Jump to content
Premed 101 Forums

2018 Med-P Questions

Recommended Posts

I just got the offer from UdeM for Class-2018 Med-P, after having been placed on the waiting list for more than a month. So I'm quite excited and a bit nervous for what is ahead. I have some questions for whose who have been through the process...

  1. Along with the admission letter there is the course list. I know Medicine is very demanding, but by simply looking at the classes for the next two semesters, I feel that the course load is quite formidable. In my CEGEP, we took on average around 6 subjects per semester, and it seems that for the Med-P winter session, there are 9 classes, and they all seem to be very essential and foundational to medical training. I wonder whether and how we can handle them, what the best approach might be to get good grades.

  2. I'm from a regular public English CEGEP, neither English nor French is my first language. I know from the McGill MMI Interview, there is the French language requirement if we want to eventually practice in Quebec. But how about the English requirements for the 3 French medical schools? If all text books and class instructions are in French, how can we learn all the English terms for medicine, and later on how can we communicate/interact with English patients?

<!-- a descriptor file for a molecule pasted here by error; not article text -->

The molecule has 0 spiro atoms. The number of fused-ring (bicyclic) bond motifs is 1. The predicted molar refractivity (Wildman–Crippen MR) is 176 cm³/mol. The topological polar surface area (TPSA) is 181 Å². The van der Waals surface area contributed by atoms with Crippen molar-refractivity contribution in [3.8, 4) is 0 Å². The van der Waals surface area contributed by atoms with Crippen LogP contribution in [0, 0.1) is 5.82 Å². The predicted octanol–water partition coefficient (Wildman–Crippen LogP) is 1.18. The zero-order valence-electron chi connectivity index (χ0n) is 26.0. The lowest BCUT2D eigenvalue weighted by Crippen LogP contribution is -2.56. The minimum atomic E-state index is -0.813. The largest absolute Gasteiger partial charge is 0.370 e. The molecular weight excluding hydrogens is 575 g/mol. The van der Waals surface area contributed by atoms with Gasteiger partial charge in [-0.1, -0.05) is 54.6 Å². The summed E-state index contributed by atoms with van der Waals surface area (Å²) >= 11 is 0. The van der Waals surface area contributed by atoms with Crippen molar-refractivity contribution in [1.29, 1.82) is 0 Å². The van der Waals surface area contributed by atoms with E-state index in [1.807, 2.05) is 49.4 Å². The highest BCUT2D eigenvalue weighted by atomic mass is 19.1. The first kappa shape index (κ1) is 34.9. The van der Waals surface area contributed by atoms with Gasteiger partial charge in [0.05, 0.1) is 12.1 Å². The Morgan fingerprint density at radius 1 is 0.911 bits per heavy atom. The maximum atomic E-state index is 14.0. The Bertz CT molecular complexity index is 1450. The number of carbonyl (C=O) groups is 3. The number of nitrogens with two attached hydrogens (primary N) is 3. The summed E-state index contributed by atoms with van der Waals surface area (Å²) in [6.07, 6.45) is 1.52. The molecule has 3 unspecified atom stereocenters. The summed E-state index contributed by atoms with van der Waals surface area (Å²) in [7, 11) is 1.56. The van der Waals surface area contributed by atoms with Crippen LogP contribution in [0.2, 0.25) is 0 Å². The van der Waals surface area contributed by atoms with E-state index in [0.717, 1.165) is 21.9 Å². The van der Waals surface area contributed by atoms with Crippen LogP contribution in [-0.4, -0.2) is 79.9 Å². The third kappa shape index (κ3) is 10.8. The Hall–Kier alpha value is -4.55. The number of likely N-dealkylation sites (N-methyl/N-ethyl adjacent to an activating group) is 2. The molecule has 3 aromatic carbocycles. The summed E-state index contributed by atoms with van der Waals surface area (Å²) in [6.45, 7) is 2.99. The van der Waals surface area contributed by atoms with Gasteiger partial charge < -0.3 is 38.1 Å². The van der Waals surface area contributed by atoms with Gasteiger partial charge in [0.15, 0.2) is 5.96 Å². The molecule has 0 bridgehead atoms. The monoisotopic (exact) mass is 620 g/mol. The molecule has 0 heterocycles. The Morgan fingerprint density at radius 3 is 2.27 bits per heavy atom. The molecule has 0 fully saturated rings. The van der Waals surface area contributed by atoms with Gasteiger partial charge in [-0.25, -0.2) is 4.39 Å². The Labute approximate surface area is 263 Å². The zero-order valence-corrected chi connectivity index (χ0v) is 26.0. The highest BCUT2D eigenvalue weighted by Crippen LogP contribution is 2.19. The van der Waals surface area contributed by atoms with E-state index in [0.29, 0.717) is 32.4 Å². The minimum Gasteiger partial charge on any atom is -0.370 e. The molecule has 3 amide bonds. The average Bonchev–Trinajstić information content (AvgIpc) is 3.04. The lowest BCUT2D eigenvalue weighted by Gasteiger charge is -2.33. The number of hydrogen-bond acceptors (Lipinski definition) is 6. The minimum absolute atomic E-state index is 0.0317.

3. What is the learning atmosphere at UdeM Medicine? After almost having lost hope for Med-P and starting to focus on getting a good GPA for a Bachelor Science degree to try 3 years later, I wonder whether GPA still plays a big role in the 5 year process?

  4. I always hear about the Match before we start Residency, how is each of the MD graduate assigned to his/her desired specialty area? Is it more determined by GPA or any other factors?


Thank you all, and really looking forward to meeting my class in the fall.

Link to comment
Share on other sites

You will succeed like all the other students in your shoes. You will be able to handle this workload and it only gets tougher in the years ahead. Don't worry, you will find your own way through the maze. And by the time you graduate with a M.D. you will become bilingual! Matching for residency is years away,but have an open mind during med school, do not set your heart on one field, rather select those fields where you consider you would be happy working, as I did, and let the chips fall where they may. It5 is not about grades, rather they want someone who will be a good fit, is easy to get along with and a hard worker.

Link to comment
Share on other sites


This topic is now archived and is closed to further replies.

  • Create New...